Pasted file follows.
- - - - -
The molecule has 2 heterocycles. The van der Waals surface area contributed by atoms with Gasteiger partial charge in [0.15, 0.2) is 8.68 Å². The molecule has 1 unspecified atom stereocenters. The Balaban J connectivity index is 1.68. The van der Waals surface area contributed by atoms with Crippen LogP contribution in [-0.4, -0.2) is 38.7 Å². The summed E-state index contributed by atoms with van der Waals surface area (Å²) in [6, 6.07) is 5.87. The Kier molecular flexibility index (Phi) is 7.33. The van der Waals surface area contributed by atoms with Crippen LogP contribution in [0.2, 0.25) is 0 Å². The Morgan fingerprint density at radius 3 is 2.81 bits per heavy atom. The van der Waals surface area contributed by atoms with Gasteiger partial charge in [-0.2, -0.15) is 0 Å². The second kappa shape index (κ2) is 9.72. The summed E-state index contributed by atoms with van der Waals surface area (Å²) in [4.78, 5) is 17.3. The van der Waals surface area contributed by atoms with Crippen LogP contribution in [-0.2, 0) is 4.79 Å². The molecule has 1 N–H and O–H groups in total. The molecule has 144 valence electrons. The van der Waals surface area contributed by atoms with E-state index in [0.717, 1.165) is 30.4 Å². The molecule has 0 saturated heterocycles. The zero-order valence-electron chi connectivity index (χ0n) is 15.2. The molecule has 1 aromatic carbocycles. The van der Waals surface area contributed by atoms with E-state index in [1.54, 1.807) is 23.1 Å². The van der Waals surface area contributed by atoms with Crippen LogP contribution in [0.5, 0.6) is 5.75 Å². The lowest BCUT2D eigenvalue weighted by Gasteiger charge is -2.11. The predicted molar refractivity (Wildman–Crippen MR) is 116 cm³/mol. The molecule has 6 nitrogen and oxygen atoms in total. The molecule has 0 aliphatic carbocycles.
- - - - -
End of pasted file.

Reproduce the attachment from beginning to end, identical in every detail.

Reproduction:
The molecule has 2 heterocycles. The van der Waals surface area contributed by atoms with Gasteiger partial charge in [0.15, 0.2) is 8.68 Å². The molecule has 1 unspecified atom stereocenters. The Balaban J connectivity index is 1.68. The van der Waals surface area contributed by atoms with Crippen LogP contribution in [-0.4, -0.2) is 38.7 Å². The summed E-state index contributed by atoms with van der Waals surface area (Å²) in [6, 6.07) is 5.87. The Kier molecular flexibility index (Phi) is 7.33. The van der Waals surface area contributed by atoms with Crippen LogP contribution in [0.2, 0.25) is 0 Å². The Morgan fingerprint density at radius 3 is 2.81 bits per heavy atom. The van der Waals surface area contributed by atoms with Gasteiger partial charge in [-0.2, -0.15) is 0 Å². The second kappa shape index (κ2) is 9.72. The summed E-state index contributed by atoms with van der Waals surface area (Å²) in [4.78, 5) is 17.3. The van der Waals surface area contributed by atoms with Crippen LogP contribution in [-0.2, 0) is 4.79 Å². The molecule has 1 N–H and O–H groups in total. The molecule has 144 valence electrons. The van der Waals surface area contributed by atoms with E-state index in [0.717, 1.165) is 30.4 Å². The molecule has 0 saturated heterocycles. The zero-order valence-electron chi connectivity index (χ0n) is 15.2. The molecule has 1 aromatic carbocycles. The van der Waals surface area contributed by atoms with E-state index in [1.54, 1.807) is 23.1 Å². The van der Waals surface area contributed by atoms with Crippen LogP contribution in [0.5, 0.6) is 5.75 Å². The lowest BCUT2D eigenvalue weighted by Gasteiger charge is -2.11. The predicted molar refractivity (Wildman–Crippen MR) is 116 cm³/mol. The molecule has 6 nitrogen and oxygen atoms in total. The molecule has 0 aliphatic carbocycles.